Leycesteria formosa
Common Name: Himalayan honeysuckle 
Type: Deciduous shrub
Family: Caprifoliaceae
Native Range: Himalayas, western China, eastern Tibet
Zone: 7 to 9
Height: 3.00 to 6.00 feet
Spread: 3.00 to 5.00 feet
Bloom Time: June to September
Bloom Description: White with deep red bracts
Sun: Full sun to part shade
Water: Medium
Maintenance: Low
Flower: Showy
Attracts: Birds, Hummingbirds
Fruit: Showy, Edible
Tolerate: Deer


Winter hardy to USDA Zone 7 where it is easily grown in average, moist but well-drained soils in full sun to part shade. Appreciates part afternoon shade in hot summer climates. Apply a thick winter mulch in areas near the northern edge of the growing range to protect the root system. Shrub stems will typically freeze to the ground in winter when temperatures dip below 15 degrees F, but new stems will likely rise up from a protected root system in spring and rapidly grow back to as much as 6’ tall by summer. Whether or not winter stem freezing occurs, plant appearance can often be greatly improved by a late winter pruning of stems to as far back as 6-12” from the ground without fear of flower loss because flowers appear on new growth.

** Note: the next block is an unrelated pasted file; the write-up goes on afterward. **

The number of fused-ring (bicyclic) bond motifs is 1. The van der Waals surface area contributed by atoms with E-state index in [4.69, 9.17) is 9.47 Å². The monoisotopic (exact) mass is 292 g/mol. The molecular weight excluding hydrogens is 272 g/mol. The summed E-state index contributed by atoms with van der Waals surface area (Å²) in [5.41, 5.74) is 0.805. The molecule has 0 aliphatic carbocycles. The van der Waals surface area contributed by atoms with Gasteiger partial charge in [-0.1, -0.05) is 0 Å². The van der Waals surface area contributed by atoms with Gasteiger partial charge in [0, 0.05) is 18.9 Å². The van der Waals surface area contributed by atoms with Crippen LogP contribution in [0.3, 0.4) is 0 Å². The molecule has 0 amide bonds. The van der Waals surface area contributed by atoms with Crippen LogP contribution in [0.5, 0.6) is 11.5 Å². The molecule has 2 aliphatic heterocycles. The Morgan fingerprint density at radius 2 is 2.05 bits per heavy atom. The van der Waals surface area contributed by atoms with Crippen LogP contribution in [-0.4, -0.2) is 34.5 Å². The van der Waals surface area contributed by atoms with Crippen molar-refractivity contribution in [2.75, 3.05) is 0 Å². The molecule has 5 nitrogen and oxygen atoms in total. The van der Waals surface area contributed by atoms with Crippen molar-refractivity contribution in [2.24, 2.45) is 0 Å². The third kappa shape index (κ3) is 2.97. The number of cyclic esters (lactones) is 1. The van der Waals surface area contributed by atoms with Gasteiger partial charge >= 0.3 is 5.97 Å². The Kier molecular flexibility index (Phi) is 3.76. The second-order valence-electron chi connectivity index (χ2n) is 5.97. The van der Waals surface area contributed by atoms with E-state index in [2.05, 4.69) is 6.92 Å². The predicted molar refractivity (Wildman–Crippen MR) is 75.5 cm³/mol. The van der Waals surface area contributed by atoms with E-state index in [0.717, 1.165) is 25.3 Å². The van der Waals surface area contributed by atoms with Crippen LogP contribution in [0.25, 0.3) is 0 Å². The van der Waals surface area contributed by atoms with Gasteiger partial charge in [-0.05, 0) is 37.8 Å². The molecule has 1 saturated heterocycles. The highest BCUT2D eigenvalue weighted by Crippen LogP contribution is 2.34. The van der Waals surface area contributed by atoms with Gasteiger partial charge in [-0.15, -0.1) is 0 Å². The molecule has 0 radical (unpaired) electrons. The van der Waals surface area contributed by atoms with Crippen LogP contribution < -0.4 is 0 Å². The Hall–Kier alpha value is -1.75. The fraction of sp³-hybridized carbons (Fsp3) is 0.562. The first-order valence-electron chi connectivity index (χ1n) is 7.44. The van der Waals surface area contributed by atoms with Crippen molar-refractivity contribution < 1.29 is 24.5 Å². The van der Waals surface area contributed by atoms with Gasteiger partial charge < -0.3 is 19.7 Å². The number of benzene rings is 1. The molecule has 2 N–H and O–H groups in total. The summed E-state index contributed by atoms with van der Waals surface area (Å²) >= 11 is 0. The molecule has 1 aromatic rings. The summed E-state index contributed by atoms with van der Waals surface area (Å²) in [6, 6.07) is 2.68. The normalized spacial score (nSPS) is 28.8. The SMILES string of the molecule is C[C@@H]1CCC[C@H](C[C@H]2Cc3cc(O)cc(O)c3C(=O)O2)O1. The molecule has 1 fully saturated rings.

Noteworthy Characteristics

Leycesteria formosa, commonly called Himalayan honeysuckle, is a multi-caned deciduous shrub in the honeysuckle family that typically grows to 3-6’ tall. It is native to forested areas of the Himalayas and southwestern China. Hollow, bamboo-like, upright, powder-gray stems are clad with opposite, undivided, long-pointed, cordate-based, ovate dark green leaves (to 2-7” long). Small, mildly-scented, white honeysuckle flowers, subtended by showy deep red bracts, bloom throughout summer (June – September) in terminal and axillary pendulous racemes. Flowers are followed by small fleshy edible purple berries which purportedly taste like toffee or caramel.

Genus name honors William Leycester, Chief Justice of Bengal c.1820.

Specific epithet from Latin means handsome or beautiful.

Sometimes commonly called pheasant berry in England because pheasants love to eat the fruit.


No serious insect or disease problems.


Specimen or in small groups for woodland gardens. Dappled shade. Whistles can be made from the hollow plant stems.